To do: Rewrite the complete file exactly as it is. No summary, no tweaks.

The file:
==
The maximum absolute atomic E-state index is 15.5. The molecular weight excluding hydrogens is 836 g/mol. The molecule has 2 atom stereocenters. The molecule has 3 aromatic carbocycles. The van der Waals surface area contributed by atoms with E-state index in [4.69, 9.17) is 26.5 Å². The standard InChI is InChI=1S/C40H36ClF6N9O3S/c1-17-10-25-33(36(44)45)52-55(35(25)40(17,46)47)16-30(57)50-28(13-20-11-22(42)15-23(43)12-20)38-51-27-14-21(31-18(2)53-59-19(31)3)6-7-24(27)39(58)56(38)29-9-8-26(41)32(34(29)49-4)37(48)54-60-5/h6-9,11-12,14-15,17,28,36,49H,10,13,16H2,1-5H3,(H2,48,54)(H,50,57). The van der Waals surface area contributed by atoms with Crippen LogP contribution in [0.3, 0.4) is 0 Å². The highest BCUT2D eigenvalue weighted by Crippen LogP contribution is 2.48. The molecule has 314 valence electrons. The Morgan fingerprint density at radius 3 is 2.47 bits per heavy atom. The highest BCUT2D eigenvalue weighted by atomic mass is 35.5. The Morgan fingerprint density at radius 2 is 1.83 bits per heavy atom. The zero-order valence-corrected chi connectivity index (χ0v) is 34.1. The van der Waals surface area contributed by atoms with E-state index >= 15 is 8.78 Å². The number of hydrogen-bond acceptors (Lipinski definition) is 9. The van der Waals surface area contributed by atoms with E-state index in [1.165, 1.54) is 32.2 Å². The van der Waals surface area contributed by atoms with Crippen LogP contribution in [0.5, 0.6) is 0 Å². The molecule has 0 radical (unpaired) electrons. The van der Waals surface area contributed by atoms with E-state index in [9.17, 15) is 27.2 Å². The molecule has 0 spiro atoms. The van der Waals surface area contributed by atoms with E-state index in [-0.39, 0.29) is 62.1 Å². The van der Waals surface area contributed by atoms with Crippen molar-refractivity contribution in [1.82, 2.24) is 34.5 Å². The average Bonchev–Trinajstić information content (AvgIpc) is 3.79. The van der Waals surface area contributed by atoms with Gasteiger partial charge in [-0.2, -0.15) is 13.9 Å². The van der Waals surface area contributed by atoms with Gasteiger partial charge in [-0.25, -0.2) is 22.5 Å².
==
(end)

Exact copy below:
The maximum absolute atomic E-state index is 15.5. The molecular weight excluding hydrogens is 836 g/mol. The molecule has 2 atom stereocenters. The molecule has 3 aromatic carbocycles. The van der Waals surface area contributed by atoms with E-state index in [4.69, 9.17) is 26.5 Å². The standard InChI is InChI=1S/C40H36ClF6N9O3S/c1-17-10-25-33(36(44)45)52-55(35(25)40(17,46)47)16-30(57)50-28(13-20-11-22(42)15-23(43)12-20)38-51-27-14-21(31-18(2)53-59-19(31)3)6-7-24(27)39(58)56(38)29-9-8-26(41)32(34(29)49-4)37(48)54-60-5/h6-9,11-12,14-15,17,28,36,49H,10,13,16H2,1-5H3,(H2,48,54)(H,50,57). The van der Waals surface area contributed by atoms with Crippen LogP contribution in [0.3, 0.4) is 0 Å². The highest BCUT2D eigenvalue weighted by Crippen LogP contribution is 2.48. The molecule has 314 valence electrons. The Morgan fingerprint density at radius 3 is 2.47 bits per heavy atom. The highest BCUT2D eigenvalue weighted by atomic mass is 35.5. The Morgan fingerprint density at radius 2 is 1.83 bits per heavy atom. The zero-order valence-corrected chi connectivity index (χ0v) is 34.1. The van der Waals surface area contributed by atoms with E-state index >= 15 is 8.78 Å². The number of hydrogen-bond acceptors (Lipinski definition) is 9. The van der Waals surface area contributed by atoms with E-state index in [1.165, 1.54) is 32.2 Å². The van der Waals surface area contributed by atoms with Crippen LogP contribution in [0.5, 0.6) is 0 Å². The molecule has 0 radical (unpaired) electrons. The van der Waals surface area contributed by atoms with E-state index in [9.17, 15) is 27.2 Å². The molecule has 0 spiro atoms. The van der Waals surface area contributed by atoms with E-state index in [-0.39, 0.29) is 62.1 Å². The van der Waals surface area contributed by atoms with Crippen molar-refractivity contribution in [1.82, 2.24) is 34.5 Å². The average Bonchev–Trinajstić information content (AvgIpc) is 3.79. The van der Waals surface area contributed by atoms with Gasteiger partial charge in [-0.2, -0.15) is 13.9 Å². The van der Waals surface area contributed by atoms with Gasteiger partial charge in [-0.25, -0.2) is 22.5 Å².